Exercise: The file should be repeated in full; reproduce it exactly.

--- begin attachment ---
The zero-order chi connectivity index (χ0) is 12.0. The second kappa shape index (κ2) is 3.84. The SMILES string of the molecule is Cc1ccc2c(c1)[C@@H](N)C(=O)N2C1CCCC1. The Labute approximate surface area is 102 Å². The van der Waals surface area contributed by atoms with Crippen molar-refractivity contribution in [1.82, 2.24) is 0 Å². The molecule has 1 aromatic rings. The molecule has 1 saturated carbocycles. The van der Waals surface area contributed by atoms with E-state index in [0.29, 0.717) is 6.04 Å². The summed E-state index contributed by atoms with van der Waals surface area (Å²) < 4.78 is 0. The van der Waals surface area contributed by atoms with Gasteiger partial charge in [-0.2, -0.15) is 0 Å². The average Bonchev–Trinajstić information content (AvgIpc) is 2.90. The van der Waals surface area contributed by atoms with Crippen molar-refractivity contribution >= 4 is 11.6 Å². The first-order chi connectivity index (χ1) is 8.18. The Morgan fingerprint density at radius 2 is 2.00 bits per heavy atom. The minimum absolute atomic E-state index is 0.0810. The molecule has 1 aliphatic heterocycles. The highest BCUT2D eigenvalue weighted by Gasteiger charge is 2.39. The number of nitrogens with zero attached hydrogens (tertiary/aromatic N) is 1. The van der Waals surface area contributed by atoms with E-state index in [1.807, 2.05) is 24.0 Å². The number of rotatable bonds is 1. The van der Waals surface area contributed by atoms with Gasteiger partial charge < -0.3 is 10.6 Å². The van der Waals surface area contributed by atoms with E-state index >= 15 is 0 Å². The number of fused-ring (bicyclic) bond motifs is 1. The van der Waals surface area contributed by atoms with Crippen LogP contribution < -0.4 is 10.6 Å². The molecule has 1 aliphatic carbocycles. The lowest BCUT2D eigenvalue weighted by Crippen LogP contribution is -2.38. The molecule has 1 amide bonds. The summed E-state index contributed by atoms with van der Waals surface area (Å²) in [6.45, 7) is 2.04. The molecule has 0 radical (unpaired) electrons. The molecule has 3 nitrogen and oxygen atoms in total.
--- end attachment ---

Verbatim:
The zero-order chi connectivity index (χ0) is 12.0. The second kappa shape index (κ2) is 3.84. The SMILES string of the molecule is Cc1ccc2c(c1)[C@@H](N)C(=O)N2C1CCCC1. The Labute approximate surface area is 102 Å². The van der Waals surface area contributed by atoms with Crippen molar-refractivity contribution in [1.82, 2.24) is 0 Å². The molecule has 1 aromatic rings. The molecule has 1 saturated carbocycles. The van der Waals surface area contributed by atoms with E-state index in [0.29, 0.717) is 6.04 Å². The summed E-state index contributed by atoms with van der Waals surface area (Å²) < 4.78 is 0. The van der Waals surface area contributed by atoms with Gasteiger partial charge in [-0.2, -0.15) is 0 Å². The average Bonchev–Trinajstić information content (AvgIpc) is 2.90. The van der Waals surface area contributed by atoms with Crippen molar-refractivity contribution >= 4 is 11.6 Å². The first-order chi connectivity index (χ1) is 8.18. The Morgan fingerprint density at radius 2 is 2.00 bits per heavy atom. The minimum absolute atomic E-state index is 0.0810. The molecule has 1 aliphatic heterocycles. The highest BCUT2D eigenvalue weighted by Gasteiger charge is 2.39. The number of nitrogens with zero attached hydrogens (tertiary/aromatic N) is 1. The van der Waals surface area contributed by atoms with E-state index in [1.807, 2.05) is 24.0 Å². The number of rotatable bonds is 1. The van der Waals surface area contributed by atoms with Gasteiger partial charge < -0.3 is 10.6 Å². The van der Waals surface area contributed by atoms with E-state index >= 15 is 0 Å². The number of fused-ring (bicyclic) bond motifs is 1. The van der Waals surface area contributed by atoms with Crippen LogP contribution < -0.4 is 10.6 Å². The molecule has 1 aliphatic carbocycles. The lowest BCUT2D eigenvalue weighted by Crippen LogP contribution is -2.38. The molecule has 1 amide bonds. The summed E-state index contributed by atoms with van der Waals surface area (Å²) in [6.45, 7) is 2.04. The molecule has 0 radical (unpaired) electrons. The molecule has 3 nitrogen and oxygen atoms in total.